Baby food, cosmetics, televisions, mobile phones and toys were among goods worth USD 5.6 million seized during an INTERPOL-coordinated operation targeting organized crime groups trading fake and illicit products across Eastern and Southern Africa.
Operation Wipeout was conducted across seven countries – Botswana, Kenya, Namibia, Rwanda, Tanzania, Uganda and Zambia – between April and June which resulted in some 644,000 goods seized and more than 260 individuals arrested or placed under investigation.
The interventions in shops, warehouses, distribution hubs, seaports, highways and streets were staggered throughout the three-month long operation in order to more effectively target the various criminal networks operating in the region.
Involving law enforcement, regulatory bodies, the private sector and in Uganda their Bureau of Standards, authorities targeted products posing a particular danger to the public’s health and safety.
Counterfeit electrical products, such as switches, circuit breakers and other devices designed to provide electricity during power failures were recovered in Kenya; in Uganda electrical cables which failed to meet safety standards were seized; in Tanzania, one tonne of unapproved baby formula and four tonnes of cosmetics containing banned ingredients were destroyed, in addition to the identification and dismantlement of a factory producing fake CDs.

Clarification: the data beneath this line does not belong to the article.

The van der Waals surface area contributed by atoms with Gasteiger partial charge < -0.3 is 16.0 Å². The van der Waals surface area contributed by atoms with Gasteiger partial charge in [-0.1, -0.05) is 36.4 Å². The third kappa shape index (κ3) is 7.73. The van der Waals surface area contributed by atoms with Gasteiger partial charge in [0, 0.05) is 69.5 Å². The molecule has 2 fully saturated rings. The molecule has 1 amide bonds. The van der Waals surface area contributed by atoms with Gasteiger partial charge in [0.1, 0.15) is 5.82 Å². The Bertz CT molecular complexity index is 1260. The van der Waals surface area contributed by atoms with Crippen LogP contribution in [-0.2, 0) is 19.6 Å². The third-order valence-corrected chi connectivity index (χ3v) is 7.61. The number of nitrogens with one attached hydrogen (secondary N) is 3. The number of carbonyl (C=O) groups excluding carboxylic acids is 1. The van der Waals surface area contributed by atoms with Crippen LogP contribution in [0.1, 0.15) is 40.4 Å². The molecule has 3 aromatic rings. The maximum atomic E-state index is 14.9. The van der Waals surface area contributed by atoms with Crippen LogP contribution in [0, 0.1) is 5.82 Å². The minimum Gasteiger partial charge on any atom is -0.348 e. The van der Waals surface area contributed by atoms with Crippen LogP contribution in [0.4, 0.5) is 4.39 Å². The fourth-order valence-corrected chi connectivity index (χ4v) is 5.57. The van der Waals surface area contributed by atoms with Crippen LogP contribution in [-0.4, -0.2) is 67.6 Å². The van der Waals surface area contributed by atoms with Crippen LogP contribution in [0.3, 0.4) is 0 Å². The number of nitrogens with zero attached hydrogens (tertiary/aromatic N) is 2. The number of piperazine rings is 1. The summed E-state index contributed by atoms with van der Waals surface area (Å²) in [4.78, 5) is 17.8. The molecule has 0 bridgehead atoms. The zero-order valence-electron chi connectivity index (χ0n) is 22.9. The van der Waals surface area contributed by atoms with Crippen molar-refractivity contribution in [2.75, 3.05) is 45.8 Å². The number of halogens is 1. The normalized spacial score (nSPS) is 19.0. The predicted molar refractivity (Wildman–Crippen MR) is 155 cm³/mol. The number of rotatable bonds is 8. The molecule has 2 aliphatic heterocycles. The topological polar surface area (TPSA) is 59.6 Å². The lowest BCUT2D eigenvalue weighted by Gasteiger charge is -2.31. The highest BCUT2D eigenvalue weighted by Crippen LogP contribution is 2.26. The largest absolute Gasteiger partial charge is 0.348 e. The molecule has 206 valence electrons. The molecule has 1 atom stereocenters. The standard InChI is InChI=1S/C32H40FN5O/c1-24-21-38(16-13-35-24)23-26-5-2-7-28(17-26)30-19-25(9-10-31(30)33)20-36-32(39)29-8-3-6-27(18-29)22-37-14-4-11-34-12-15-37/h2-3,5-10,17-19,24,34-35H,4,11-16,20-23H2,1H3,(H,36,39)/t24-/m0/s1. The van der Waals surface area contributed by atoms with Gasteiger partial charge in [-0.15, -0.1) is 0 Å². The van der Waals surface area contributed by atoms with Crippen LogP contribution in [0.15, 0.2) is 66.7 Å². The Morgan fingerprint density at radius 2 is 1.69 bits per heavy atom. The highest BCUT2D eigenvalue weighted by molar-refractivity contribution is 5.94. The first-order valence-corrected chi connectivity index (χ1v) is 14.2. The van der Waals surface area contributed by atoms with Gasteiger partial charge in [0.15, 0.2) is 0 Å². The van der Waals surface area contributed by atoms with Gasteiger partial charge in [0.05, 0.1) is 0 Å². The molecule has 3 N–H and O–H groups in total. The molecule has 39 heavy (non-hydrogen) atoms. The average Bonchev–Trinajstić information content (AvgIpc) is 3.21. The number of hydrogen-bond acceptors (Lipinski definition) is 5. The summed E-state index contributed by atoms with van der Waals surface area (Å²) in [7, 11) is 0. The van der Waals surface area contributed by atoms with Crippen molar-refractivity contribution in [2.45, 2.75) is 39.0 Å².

Production of fake CDs on an industrial scale in Tanzania.
Following reports of branded gas cylinders being illegally refilled, resulting in leakages and even fires, more than 100 cylinders were recovered in Kenya. Seizures were also made of illicit insecticides and expired fertiliser which pose a significant health risk in a region where agriculture is a source of income for many families.
Fake clothing and accessories worth USD 3.27 million were seized in Botswana and Namibia where counterfeit clothes were discovered being sold alongside the genuine article at the same prices in a number of shops.
A significant number of night-time interventions were also carried out resulting in the identification of traffickers attempting to smuggle containers of cigarettes and alcohol across the Zambian border and counterfeit cigarettes and energy saving bulbs into South Sudan and Uganda.
The operation was coordinated as part of INTERPOL’s Turn Back Crime campaign which aims to raise public awareness of how crimes can affect people’s daily lives, from potentially life-threatening poor quality counterfeit products, to funding organized crime through buying fake goods.